Telecommunications companies say they may stop offering Unstructured Supplementary Service Data services to financial institutions for free. The Association of Licensed Telecommunications Operators of Nigeria said banks would have to pay if they want to continue receiving the service. ALTON Chairman, Gbenga Adebayo, said that network operators incurred costs daily for providing the services. The telcos, who provide the platform for the USSD service, had proposed to take a cut of ₦4.50 per 20 seconds from the charges paid by customers to the banks. However, the banks kicked against it, alleging that it would raise the cost by 450 percent. Adebayo said that banks have given a false impression to the public that this is a sunk cost, but that in reality, it is a recurring cost.
Financial Technology companies in Nigeria have so far attracted over $400 million investment in 2019, an increase for that segment of the financial system. The CBN Governor, Godwin Emefiele said that investments injected into the Fintechs reflect the positive impact of policy measures to boost financial inclusion in the country. The monetary regulator provided super-agent licenses and three Payment Service Bank licenses to telecommunications and FinTech companies in an effort to build a more inclusive financial system and to improve the efficacy of monetary policy tools. These measures are aiding in the development of robust payment infrastructure and an expansion of agent locations across the country. Emefiele said most of the investment in the segment of the sector this year focused on supporting improved payment services in Nigeria. According to him, with the entrance of new players into the payment services market and the strengthening of the regulator’s financial networks, a growing number of under-served Nigerians have access to cost-effective banking services.
Johnson Chukwu, CEO of Cowry Asset Management Company, has told the Vanguard that Nigeria’s government will be using about 80 percent of its revenue as interest payment on its debt which could rise to $104 billion should the National Assembly approve the request from President Buhari to borrow an additional $30 billion. The debt service to revenue of the FG at the moment is at 58 percent while its total debt stands at $66 billion. The total debt stock of the FG will rise to $96 billion, representing a 45 percent increase. Chukwu emphasised that the borrowing plan presented by the President, was outdated, given the significant change in the financial position of the country between 2015 when the plan was first presented and now. He added that what the FG should have done is to review its borrowing plans and present a fresh request based on the current financial position of the country. The Director-General of the Lagos Chamber of Commerce and Industry, Muda Yusuf also stressed the need to ensure that additional borrowing should be on concessionary terms and should be strictly for infrastructure. Ayodele Akinwunmi, Corporate Banking, FSDH Merchant Bank noted that while Nigeria needs to spend more on infrastructure, there are alternatives to adding $30 billion to the country’s debt stock. These alternatives he said include money spent on fuel subsidy and electricity tariff subsidy.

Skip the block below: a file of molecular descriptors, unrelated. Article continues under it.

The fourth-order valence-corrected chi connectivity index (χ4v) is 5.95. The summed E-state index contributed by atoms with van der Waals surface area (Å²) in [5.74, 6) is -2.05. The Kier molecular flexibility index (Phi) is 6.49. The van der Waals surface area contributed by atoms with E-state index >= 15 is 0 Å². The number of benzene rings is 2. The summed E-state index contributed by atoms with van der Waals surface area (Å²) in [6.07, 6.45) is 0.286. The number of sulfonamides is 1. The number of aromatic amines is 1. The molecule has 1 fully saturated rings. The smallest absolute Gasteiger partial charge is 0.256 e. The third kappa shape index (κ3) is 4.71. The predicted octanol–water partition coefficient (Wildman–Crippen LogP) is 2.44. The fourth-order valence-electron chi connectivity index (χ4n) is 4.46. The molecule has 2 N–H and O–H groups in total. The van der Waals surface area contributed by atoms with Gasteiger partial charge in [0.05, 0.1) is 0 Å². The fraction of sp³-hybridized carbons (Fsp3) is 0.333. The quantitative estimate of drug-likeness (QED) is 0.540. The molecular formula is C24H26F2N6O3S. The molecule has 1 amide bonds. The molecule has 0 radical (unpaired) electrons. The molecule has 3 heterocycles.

Six traditional rulers, including the Onihunbo of Ihunbo kingdom, Oba Joseph Adesiyan and renowned historian, Prof Anthony Asiwaju speaking for the Ogun West Consultative Forum, a grouping of border communities in Ogun State have complained about their worsening situation following the closure of Nigeria’s land borders. Speaking at a press conference in Abeokuta, the representatives said the closure of the border is “killing them” as the evacuation of farm produce and poultry products by local farmers has become impossible. They claimed that overzealous border task force agents harassed them after claiming that their agricultural produce were smuggled items. OWECOF also said that the Nigeria Customs Service has made life miserable for them under the guise of upholding the ban on the sale of petroleum products 20km from the border, bringing economic hardship to the innocent people living in the areas who have nothing to do with smuggling.